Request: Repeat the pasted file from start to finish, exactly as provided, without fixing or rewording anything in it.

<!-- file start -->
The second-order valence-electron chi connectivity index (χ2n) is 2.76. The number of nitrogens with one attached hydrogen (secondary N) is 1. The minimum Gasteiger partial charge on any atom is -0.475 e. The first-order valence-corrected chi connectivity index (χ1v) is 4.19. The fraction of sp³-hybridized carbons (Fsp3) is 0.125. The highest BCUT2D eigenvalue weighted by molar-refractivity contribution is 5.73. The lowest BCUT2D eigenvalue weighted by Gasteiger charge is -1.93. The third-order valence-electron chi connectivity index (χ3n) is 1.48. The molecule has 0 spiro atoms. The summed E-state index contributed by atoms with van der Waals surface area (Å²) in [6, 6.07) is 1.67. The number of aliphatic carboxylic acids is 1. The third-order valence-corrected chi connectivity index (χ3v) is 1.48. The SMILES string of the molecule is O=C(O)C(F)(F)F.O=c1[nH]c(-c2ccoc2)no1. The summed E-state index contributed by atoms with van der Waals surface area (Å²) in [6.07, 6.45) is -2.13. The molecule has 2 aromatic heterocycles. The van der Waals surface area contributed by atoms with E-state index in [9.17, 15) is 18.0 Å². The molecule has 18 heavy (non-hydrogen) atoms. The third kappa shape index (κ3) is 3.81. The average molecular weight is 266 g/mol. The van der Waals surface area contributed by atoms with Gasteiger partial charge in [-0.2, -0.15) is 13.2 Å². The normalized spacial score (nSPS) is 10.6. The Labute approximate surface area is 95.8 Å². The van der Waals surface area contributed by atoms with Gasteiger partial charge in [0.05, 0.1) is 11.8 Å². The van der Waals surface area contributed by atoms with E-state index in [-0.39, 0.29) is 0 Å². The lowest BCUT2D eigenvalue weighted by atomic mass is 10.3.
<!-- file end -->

The second-order valence-electron chi connectivity index (χ2n) is 2.76. The number of nitrogens with one attached hydrogen (secondary N) is 1. The minimum Gasteiger partial charge on any atom is -0.475 e. The first-order valence-corrected chi connectivity index (χ1v) is 4.19. The fraction of sp³-hybridized carbons (Fsp3) is 0.125. The highest BCUT2D eigenvalue weighted by molar-refractivity contribution is 5.73. The lowest BCUT2D eigenvalue weighted by Gasteiger charge is -1.93. The third-order valence-electron chi connectivity index (χ3n) is 1.48. The molecule has 0 spiro atoms. The summed E-state index contributed by atoms with van der Waals surface area (Å²) in [6, 6.07) is 1.67. The number of aliphatic carboxylic acids is 1. The third-order valence-corrected chi connectivity index (χ3v) is 1.48. The SMILES string of the molecule is O=C(O)C(F)(F)F.O=c1[nH]c(-c2ccoc2)no1. The summed E-state index contributed by atoms with van der Waals surface area (Å²) in [6.07, 6.45) is -2.13. The molecule has 2 aromatic heterocycles. The van der Waals surface area contributed by atoms with E-state index in [9.17, 15) is 18.0 Å². The molecule has 18 heavy (non-hydrogen) atoms. The third kappa shape index (κ3) is 3.81. The average molecular weight is 266 g/mol. The van der Waals surface area contributed by atoms with Gasteiger partial charge in [-0.2, -0.15) is 13.2 Å². The normalized spacial score (nSPS) is 10.6. The Labute approximate surface area is 95.8 Å². The van der Waals surface area contributed by atoms with Gasteiger partial charge in [0.05, 0.1) is 11.8 Å². The van der Waals surface area contributed by atoms with E-state index in [-0.39, 0.29) is 0 Å². The lowest BCUT2D eigenvalue weighted by atomic mass is 10.3.